Joshua Abrams & Natural Information Society at Union Pool
In early October, the Chicago-based multi-genre instrumental group Joshua Abrams & Natural Information Society appeared on back-to-back nights at Union Pool in Williamsburg. Formed in 2010 and led by bassist and composer Abrams, a longtime veteran of Chicago’s creative and experimental scene, the group is continually shapeshifting, with ever changing lineups. The second night of the two, the group took the form of a quartet that included Abrams on guimbri (a Moroccan bass lute), Lisa Alvarado on processed harmonium, Jason Stein on bass clarinet, and Jim White of the Australian instrumental band Dirty Three on drums.
Following a freeform post-rock set by Steve Gunn (guitar) & John Truscinski (drums), JA&NIS, Gunn-Truscinski Duo as it’s often abbreviated, took the stage, and, all seated, quickly and confidently launched into a rich hypnotic, polyrhythmic instrumental tapestry. Built upon a modal foundation and led by the driving rhythms of Abrams’s guimbri lines, each member of the quartet stayed locked in their own distinct groove throughout, repeating short to medium-length ostinatos just slightly out of rhythmic phase with each other. The cumulative effect was somewhere between heterophony—the simultaneous variation of a single melodic line,—and counterpoint—lines that are independent in rhythm and contour—as they moved through various subtle variations and dynamic changes within what was an otherwise continuous, static texture. Though it would be difficult to remember any particular tune from the performance, the piece had a distinct melodic quality, which, as with the other elements, underwent continual permutations and variations. At times one of the musicians would appear to be launching a solo of sorts, only to be subsumed by the ensemble texture which maintained a strong energy level from start to finish. Uninterrupted, this thoroughly engaging performance lasted upwards of one hour.
This music is informed in more-or-less equal parts by jazz, minimalism, and one or more unspecified non-western traditions, presumably of African origins, and the piece had a transcendental, ritualistic quality, enhanced by Alvarado’s pattern-based abstract paintings that hung on the wall behind the group. Though they have been described as, among other things, psychedelic, I found this performance to be more of a visceral experience, more in the body than the mind. Perhaps it was the amplification, and the club setting, or the drumming by White—which tended towards the heavy-handed rock end of the spectrum—that brought out a more assertive, punk quality. By contrast, in a performance last July at Roulette, a slightly different version of the quartet sounded more restrained and contemplative while also playing a similar extended polyrhythmic work. On their most recent recording, Mandatory Reality (Eremite), an expanded ensemble brings out a more dreamy, jazzy, big band quality. In all these different iterations, the common thread is modality and polyrhythmic repetition across long durations.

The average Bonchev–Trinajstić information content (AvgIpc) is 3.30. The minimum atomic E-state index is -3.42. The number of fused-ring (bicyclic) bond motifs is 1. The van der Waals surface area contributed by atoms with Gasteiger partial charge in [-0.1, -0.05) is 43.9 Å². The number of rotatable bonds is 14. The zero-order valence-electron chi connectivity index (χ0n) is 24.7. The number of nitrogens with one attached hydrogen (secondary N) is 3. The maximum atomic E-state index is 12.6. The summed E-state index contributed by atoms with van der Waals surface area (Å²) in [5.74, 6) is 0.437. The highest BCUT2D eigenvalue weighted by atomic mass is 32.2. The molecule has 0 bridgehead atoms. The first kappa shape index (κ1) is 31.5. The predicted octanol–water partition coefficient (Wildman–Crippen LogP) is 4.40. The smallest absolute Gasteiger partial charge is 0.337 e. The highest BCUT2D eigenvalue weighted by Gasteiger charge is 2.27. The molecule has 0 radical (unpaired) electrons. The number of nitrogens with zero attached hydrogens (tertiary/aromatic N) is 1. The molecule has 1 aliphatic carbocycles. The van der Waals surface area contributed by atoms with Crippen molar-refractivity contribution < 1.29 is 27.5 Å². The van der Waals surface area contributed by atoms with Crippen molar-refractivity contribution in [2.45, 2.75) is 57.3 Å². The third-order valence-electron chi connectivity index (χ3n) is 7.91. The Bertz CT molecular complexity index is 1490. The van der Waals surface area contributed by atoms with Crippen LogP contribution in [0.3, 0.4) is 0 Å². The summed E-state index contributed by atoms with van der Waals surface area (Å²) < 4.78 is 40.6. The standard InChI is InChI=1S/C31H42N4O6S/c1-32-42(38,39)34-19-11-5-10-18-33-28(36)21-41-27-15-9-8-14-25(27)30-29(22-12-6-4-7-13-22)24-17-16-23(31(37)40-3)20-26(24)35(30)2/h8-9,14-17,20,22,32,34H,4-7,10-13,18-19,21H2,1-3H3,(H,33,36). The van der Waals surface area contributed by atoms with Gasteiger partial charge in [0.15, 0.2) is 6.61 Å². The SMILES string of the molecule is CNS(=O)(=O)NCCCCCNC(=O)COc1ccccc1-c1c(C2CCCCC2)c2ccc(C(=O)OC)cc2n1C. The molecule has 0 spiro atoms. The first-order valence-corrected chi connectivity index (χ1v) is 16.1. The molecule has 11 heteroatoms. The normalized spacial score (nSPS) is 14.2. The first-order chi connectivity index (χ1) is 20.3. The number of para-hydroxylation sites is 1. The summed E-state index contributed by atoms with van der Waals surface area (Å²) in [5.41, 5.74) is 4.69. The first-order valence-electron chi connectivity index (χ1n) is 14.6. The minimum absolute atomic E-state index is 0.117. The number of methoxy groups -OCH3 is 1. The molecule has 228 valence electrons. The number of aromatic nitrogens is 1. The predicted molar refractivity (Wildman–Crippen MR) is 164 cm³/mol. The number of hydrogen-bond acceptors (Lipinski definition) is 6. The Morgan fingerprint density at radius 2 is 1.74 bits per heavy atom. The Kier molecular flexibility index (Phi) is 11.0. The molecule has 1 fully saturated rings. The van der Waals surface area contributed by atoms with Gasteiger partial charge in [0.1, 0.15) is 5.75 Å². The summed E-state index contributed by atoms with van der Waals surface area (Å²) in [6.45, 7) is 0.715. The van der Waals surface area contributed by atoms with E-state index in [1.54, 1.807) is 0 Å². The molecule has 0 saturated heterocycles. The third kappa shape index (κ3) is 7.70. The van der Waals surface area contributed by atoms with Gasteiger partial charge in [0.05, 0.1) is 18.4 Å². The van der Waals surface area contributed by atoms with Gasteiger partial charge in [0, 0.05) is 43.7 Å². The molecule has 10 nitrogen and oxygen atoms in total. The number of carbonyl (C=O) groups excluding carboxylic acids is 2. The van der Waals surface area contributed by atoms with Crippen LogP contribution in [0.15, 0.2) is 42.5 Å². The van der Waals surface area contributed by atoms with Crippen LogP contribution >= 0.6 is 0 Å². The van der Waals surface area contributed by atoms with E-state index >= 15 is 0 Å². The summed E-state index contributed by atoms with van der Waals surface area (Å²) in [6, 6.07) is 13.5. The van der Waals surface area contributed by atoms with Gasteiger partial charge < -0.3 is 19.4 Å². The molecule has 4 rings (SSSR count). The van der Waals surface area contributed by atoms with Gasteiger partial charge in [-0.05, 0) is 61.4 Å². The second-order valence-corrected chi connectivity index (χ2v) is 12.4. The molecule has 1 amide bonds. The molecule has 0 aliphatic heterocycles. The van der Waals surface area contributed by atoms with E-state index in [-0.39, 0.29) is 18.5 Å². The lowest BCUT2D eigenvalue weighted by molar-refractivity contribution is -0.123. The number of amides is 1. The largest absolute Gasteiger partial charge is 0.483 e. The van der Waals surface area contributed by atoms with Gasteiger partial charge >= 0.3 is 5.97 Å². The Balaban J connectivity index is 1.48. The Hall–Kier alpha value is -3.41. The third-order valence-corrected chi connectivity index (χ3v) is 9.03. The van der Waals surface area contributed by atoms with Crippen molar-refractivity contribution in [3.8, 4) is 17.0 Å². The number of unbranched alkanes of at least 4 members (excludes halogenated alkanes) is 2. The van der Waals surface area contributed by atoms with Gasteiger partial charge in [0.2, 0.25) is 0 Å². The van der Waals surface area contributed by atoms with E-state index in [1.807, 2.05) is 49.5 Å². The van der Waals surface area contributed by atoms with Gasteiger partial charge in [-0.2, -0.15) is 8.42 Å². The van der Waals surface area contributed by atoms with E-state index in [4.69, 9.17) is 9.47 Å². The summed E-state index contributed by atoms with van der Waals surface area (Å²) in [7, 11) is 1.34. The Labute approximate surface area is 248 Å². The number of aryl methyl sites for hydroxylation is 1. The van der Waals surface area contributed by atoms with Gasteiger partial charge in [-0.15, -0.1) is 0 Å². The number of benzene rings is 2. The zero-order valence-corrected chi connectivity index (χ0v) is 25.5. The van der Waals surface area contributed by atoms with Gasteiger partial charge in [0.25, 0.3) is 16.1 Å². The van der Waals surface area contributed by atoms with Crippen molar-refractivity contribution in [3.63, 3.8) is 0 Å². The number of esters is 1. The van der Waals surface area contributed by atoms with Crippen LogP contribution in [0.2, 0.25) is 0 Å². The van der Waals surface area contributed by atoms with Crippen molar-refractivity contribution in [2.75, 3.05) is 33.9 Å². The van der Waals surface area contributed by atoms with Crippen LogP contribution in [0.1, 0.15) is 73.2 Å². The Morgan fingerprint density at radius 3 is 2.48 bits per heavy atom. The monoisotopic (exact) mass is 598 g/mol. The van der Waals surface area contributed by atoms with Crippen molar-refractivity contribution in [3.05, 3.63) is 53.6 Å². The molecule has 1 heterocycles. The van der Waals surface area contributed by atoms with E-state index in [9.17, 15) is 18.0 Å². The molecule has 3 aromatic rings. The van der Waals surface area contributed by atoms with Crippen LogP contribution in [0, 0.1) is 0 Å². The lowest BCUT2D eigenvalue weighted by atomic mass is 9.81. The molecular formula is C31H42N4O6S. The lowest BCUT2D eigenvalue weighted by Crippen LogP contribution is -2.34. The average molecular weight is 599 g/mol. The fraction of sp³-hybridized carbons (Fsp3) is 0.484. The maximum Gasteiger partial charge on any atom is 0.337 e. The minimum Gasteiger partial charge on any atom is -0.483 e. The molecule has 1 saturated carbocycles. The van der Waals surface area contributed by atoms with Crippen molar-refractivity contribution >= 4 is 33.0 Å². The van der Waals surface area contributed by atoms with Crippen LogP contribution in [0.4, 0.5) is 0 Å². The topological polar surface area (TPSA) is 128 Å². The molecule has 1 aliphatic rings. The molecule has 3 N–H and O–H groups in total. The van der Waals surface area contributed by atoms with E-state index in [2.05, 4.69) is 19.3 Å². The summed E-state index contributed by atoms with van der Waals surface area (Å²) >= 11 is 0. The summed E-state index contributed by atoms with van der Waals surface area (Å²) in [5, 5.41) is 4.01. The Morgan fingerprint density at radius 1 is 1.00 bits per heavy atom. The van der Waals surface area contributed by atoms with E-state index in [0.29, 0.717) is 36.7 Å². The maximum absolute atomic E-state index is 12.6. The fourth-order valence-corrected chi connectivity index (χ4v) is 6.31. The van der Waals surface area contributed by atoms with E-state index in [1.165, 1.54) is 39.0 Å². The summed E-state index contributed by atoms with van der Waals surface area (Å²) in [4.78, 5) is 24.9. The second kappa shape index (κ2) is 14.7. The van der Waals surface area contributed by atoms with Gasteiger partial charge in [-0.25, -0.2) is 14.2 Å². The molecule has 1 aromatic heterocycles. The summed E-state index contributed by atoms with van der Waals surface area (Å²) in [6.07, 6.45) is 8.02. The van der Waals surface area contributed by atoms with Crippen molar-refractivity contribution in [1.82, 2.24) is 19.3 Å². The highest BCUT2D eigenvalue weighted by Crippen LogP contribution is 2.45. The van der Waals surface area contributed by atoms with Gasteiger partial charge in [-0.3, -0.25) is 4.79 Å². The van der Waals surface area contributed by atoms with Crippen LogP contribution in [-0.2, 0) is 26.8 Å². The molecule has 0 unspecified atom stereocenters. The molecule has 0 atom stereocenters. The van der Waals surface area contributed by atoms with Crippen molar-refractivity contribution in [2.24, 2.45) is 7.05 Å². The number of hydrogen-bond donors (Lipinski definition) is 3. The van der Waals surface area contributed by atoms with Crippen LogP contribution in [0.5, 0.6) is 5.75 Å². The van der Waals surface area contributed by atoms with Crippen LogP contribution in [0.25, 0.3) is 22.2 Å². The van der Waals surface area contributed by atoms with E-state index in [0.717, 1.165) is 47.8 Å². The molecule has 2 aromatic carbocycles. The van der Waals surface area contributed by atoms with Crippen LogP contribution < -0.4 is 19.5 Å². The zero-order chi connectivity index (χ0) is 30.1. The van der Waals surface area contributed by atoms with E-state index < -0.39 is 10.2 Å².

However one describes it, JA&NIS appears to be a genuinely original concept, and one well worth hearing live. Though I have been reading about the group for a number of years, there have been few opportunities to actually see them before these recent events, and very little of their music is easily accessible online. Overall, they don’t seem very well known here, even though they did draw a decent audience. It was, however, a Friday night at Union Pool, a longtime hub for up-and-coming bands and a notorious hookup joint. But in point-of-fact, the aforementioned opening act seemed to be the bigger draw. All of which makes sense given the nature of the music, which is decidedly between genres and categories, and largely non-commercial. Beyond that, Abrams doesn’t appear to be a particularly fame-seeking artist, and the group is clearly focussed on the music, if not entirely indifferent to the audience. It’s more of a cult project, or secret society, with a certain mystique that’s difficult to pin down, something along the lines of La Monte Young meets Art Ensemble of Chicago.
Though minimalism has roots in both jazz and various non-western traditions, it is rare for these different idioms to be combined in a single work. And this is perhaps the most significant innovation of JA&NIS, and it’s surprising that there hasn’t been more of this particular type of genre mixing. Though I have spent embarrassingly little time in Chicago, the reverberations of that city’s rich musical history continue to be felt on this side of the country, and this group is an excellent example of what the city has to offer. It’s not everyday that you hear a long-form minimalist, North African-infused jazz quartet in a hip, Brooklyn rock club, but thank goodness you can! And I am heartened by the fact that forward thinking groups such as this can continue to record and tour in these economically and culturally challenging times. Keep an eye out for their next New York appearance, because you’re not likely to hear about it without paying some attention.